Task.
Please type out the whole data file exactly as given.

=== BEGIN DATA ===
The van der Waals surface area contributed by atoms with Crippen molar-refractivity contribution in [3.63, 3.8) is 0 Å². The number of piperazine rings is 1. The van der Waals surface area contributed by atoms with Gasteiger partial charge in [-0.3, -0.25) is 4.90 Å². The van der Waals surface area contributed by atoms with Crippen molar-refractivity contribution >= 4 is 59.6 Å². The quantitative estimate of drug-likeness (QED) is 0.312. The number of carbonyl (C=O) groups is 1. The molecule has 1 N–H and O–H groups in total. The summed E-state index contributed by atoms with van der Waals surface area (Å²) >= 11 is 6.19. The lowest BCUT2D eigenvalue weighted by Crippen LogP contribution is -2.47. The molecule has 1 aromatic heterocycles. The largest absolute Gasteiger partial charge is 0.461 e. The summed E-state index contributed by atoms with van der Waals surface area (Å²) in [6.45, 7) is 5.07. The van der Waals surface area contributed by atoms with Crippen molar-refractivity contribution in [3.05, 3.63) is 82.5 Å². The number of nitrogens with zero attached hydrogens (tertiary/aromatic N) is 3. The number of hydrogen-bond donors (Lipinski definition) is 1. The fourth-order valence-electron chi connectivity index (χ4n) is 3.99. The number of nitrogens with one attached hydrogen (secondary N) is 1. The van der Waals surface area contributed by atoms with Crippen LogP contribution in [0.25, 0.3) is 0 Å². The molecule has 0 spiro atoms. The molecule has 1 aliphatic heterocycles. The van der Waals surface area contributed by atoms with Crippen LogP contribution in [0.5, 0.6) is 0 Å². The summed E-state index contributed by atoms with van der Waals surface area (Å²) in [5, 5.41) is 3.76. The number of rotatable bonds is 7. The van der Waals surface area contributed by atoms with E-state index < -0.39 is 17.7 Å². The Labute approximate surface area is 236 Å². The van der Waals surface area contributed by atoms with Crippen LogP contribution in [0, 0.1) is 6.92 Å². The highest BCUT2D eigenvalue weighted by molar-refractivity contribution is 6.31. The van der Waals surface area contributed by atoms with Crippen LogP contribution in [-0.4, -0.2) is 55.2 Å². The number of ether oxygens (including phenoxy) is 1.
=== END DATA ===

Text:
The van der Waals surface area contributed by atoms with Crippen molar-refractivity contribution in [3.63, 3.8) is 0 Å². The number of piperazine rings is 1. The van der Waals surface area contributed by atoms with Gasteiger partial charge in [-0.3, -0.25) is 4.90 Å². The van der Waals surface area contributed by atoms with Crippen molar-refractivity contribution >= 4 is 59.6 Å². The quantitative estimate of drug-likeness (QED) is 0.312. The number of carbonyl (C=O) groups is 1. The molecule has 1 N–H and O–H groups in total. The summed E-state index contributed by atoms with van der Waals surface area (Å²) >= 11 is 6.19. The lowest BCUT2D eigenvalue weighted by Crippen LogP contribution is -2.47. The molecule has 1 aromatic heterocycles. The largest absolute Gasteiger partial charge is 0.461 e. The summed E-state index contributed by atoms with van der Waals surface area (Å²) in [6.45, 7) is 5.07. The van der Waals surface area contributed by atoms with Crippen molar-refractivity contribution in [3.05, 3.63) is 82.5 Å². The number of nitrogens with zero attached hydrogens (tertiary/aromatic N) is 3. The number of hydrogen-bond donors (Lipinski definition) is 1. The fourth-order valence-electron chi connectivity index (χ4n) is 3.99. The number of nitrogens with one attached hydrogen (secondary N) is 1. The van der Waals surface area contributed by atoms with Crippen LogP contribution in [0.25, 0.3) is 0 Å². The molecule has 0 spiro atoms. The molecule has 1 aliphatic heterocycles. The van der Waals surface area contributed by atoms with Crippen LogP contribution in [0.5, 0.6) is 0 Å². The summed E-state index contributed by atoms with van der Waals surface area (Å²) in [5, 5.41) is 3.76. The number of rotatable bonds is 7. The van der Waals surface area contributed by atoms with E-state index < -0.39 is 17.7 Å². The Labute approximate surface area is 236 Å². The van der Waals surface area contributed by atoms with Crippen LogP contribution in [0, 0.1) is 6.92 Å². The highest BCUT2D eigenvalue weighted by molar-refractivity contribution is 6.31. The van der Waals surface area contributed by atoms with Crippen LogP contribution in [-0.4, -0.2) is 55.2 Å². The number of ether oxygens (including phenoxy) is 1.